Sex as violence
Indian-Canadian director Deepa Mehta speaks to Life about her latest film, which asks difficult questions on gender inequality
- 17 Mar 2017 at 04:00
- WRITER: YVONNE BOHWONGPRASERT
Deepa Mehta at the special screening of Anatomy Of Violence in Bangkok last Friday. Photo: UN Women/Pathuumporn Thongking
The raw urgency of award-winning Indian-Canadian filmmaker Deepa Mehta's film Anatomy Of Violence, which examines the 2012 shocking assault and rape of medical student Jyoti Singh by six men aboard a moving bus in New Delhi, drives home the need to address gender inequality at the root.
Mehta, an Oscar-nominated director, is recognised for her movies which challenge traditions and stereotypes such as the elemental trilogy Earth, Fire and Water. The Amritsar-born filmmaker was recently in Bangkok for a special screening of Anatomy Of Violence, which was part of UN Women's 2017 HeforShe Arts Week.
Anatomy Of Violence is a concoction between fiction and fact in an improvised exploration of the events leading up to and following the notorious gang rape of the 23-year-old woman, who eventually succumbed to her injuries. The incident sparked huge protests across the sub-continent, whipping up along the way a broader conversation about public safety for women in a culture that sometimes risks being branded misogynistic. Utilising an improvisational style, the film probes what might have driven the rapists towards such a vicious assault and also dramatises the back stories of the assailants and their victim prior to the fatal attack.
"What makes monsters?" is the probing question the film attempts to unearth. It offers no definitive answers but rather sets the stage for discussion into the root causes and complexity of this all too pervasive violence against women -- not just in India but across the world.
What is certain is that Anatomy Of Violence firmly indicts the system that breeds rapists, sowing their actions in masculine abuse, poverty and ignorance. After sitting through the 96-minute film, one comes to the conclusion that Mehta has managed to make a responsible, empathetic and thoughtful statement while tiptoeing around the gaping stumbling blocks of moral relativism.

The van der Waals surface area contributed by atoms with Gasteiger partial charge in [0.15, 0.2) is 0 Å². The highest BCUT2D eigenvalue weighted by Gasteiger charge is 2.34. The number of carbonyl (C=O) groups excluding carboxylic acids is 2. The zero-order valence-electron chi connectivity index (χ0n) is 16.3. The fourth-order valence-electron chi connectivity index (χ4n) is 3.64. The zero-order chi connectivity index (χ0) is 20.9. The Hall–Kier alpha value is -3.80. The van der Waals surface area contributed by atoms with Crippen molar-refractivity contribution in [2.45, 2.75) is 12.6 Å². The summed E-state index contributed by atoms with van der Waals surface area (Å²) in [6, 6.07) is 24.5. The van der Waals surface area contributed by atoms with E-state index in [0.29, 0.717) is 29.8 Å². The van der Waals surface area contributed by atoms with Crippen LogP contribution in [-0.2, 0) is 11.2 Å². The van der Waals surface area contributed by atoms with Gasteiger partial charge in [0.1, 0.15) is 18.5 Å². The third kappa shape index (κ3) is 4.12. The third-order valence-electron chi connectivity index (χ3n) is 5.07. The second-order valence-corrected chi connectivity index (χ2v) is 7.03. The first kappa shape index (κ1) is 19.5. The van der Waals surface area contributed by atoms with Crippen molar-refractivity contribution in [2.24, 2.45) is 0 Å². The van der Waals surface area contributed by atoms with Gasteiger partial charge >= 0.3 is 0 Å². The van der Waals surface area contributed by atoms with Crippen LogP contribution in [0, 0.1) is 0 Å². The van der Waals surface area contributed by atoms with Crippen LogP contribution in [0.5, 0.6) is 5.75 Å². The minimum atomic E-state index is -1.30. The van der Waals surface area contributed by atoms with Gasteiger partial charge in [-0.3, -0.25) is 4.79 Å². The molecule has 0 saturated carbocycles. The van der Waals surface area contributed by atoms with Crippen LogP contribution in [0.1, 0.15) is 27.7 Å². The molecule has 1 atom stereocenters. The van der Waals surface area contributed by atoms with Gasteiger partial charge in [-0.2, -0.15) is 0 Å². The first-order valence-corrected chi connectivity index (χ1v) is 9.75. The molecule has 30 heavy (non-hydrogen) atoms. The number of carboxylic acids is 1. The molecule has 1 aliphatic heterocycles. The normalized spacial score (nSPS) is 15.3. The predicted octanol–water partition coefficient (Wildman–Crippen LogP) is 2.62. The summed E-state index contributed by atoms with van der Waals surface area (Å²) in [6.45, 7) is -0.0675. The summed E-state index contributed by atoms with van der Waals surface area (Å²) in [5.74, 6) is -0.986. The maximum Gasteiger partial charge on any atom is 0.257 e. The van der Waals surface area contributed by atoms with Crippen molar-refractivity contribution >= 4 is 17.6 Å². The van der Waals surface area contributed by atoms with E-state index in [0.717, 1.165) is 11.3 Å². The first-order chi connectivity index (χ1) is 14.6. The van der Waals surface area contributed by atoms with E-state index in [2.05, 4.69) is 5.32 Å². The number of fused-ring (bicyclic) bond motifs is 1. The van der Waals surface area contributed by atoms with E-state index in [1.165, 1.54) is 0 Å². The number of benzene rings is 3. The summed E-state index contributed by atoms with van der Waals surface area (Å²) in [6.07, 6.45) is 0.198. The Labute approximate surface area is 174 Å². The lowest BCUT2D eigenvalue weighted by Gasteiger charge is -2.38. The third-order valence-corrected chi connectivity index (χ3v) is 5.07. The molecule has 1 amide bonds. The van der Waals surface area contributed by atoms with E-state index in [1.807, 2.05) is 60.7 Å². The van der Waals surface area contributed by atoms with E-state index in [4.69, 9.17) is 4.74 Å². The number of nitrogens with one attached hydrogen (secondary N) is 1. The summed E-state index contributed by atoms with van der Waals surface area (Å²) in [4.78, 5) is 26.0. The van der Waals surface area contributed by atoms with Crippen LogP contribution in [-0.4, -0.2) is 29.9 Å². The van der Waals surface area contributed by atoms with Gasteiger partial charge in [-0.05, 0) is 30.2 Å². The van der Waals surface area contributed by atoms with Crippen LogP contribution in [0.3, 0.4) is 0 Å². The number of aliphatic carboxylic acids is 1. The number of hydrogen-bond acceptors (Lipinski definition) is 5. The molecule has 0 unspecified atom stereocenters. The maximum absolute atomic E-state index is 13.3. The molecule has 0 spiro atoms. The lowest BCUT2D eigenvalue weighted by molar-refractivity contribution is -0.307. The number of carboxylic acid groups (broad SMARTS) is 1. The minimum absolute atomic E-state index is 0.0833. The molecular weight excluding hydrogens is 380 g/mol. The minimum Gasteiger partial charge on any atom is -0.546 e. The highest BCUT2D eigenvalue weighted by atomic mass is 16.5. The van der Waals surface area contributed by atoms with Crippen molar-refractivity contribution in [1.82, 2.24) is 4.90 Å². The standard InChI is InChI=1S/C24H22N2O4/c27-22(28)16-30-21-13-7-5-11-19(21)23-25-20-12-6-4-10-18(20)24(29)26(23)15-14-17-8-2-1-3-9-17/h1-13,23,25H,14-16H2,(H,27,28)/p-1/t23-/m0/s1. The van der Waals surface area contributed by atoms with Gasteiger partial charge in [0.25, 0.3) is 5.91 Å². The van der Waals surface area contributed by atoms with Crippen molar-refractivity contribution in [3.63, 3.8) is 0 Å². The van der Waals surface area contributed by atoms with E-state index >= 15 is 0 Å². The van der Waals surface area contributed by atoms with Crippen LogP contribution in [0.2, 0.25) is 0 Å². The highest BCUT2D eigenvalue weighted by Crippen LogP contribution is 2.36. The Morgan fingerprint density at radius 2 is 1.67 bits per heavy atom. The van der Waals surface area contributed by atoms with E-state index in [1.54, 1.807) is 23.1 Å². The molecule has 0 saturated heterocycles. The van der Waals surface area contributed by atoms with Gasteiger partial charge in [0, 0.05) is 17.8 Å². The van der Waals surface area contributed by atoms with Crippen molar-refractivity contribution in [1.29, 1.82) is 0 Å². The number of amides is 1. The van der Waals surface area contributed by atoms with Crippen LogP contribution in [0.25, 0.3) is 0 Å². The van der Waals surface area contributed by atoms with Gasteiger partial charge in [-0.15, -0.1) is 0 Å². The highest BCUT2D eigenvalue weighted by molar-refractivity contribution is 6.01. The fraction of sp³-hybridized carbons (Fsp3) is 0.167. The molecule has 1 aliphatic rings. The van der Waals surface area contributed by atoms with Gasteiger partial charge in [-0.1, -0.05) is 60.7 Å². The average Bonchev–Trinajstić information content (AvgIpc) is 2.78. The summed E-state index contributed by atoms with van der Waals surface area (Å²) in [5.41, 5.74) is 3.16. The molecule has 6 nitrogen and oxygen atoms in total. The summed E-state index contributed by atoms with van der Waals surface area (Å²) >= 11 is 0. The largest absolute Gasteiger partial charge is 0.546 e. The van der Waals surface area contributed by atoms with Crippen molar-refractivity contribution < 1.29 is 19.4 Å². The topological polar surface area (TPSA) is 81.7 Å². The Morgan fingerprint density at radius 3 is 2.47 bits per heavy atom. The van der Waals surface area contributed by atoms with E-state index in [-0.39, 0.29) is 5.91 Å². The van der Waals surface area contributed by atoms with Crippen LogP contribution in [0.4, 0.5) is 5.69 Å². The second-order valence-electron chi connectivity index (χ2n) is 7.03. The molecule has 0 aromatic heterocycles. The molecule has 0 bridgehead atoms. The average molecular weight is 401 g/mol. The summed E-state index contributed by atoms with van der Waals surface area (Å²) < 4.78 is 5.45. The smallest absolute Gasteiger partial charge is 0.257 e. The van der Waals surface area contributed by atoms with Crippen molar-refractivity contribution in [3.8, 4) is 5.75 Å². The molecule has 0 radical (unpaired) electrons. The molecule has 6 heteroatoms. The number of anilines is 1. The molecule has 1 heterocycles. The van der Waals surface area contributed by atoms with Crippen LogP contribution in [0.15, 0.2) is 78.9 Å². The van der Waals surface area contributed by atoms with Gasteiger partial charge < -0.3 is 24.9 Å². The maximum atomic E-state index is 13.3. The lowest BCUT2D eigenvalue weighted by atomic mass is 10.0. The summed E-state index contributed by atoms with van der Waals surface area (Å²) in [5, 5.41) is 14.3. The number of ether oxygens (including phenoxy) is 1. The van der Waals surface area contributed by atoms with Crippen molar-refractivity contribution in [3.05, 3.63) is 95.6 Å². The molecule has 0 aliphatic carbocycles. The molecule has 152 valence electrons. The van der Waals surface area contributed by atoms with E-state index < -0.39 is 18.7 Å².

During an interview with Life, Mehta spoke on a number of issues, starting with how she managed to detach herself while directing the emotionally charged film.
"One of the first things you learn as a director is to detach yourself. I didn't go through film school, so I didn't learn how to become a director," she said. "In fact, one of my big heroes is Indian film director Satyajit Ray. I've had the good fortune of having been with him on set, as an observer. He is known for films that are humanistic, that are difficult, that are about relationships and more.
"One of the main things I learnt from observing him was his detachment. It isn't that I have to be a great swimmer to do a film on swimming. I feel detachment is so important because it gives you an objectivity, it makes you question yourself and the choices you make."
A scene from Anatomy Of Violence. Photo © Hamilton-Mehta Productions Inc.
Mehta said that Anatomy Of Violence is one of the easiest films she has ever made because she "was not emotionally involved to such a degree that I could not put a distance between myself and the victim".
"Anatomy Of Violence, [an exploration] about what makes a rapist, is something that was very important to me. As a human being and as a woman and as a filmmaker, I don't think that there is a definitive answer. Sadly it is not that easy. I have a glimpse into what can perhaps influence a young man to become a rapist. I know it is a lot to do with society."
Something that helps to understand the motivation behind this film better, she said, is asking, what is the involvement of the family and how we grow up seeing their gender roles? While it is getting better, in India the birth of a girl is often no cause for celebration.
"So where does this start? It starts at home," she said. "It starts with the way we don't value girls. That has to change, gender equality has to come and it is setting in. What is great about Jyoti [the rape victim] and young women today is that they are the ones that have the most amazing jobs and they have hope. We have to push it forward."
Mehta said the film was made because she and the producers wanted it to be used as a tool.
"Our hope is that educational institutions will use it around the world. It is going to become part of the school curriculum in Iceland. It is going to Turkey from village to village, it is going to Norway and South Africa. In educational schools, the same thing is happening in India. It is going to be screened at Ambedkar University [in New Delhi]."
In parting Mehta said that as the world recently celebrated International Women's Day, she wanted people to ask themselves what it meant to celebrate it. For her, it meant men and women are together trying to make a better world, so it is imperative to have men be as aware as women.
"Women who watch this film may want to ask themselves: maybe I am not treating my daughter as well as I am treating my son. So it is not so black or white, men are totally accountable for what they do."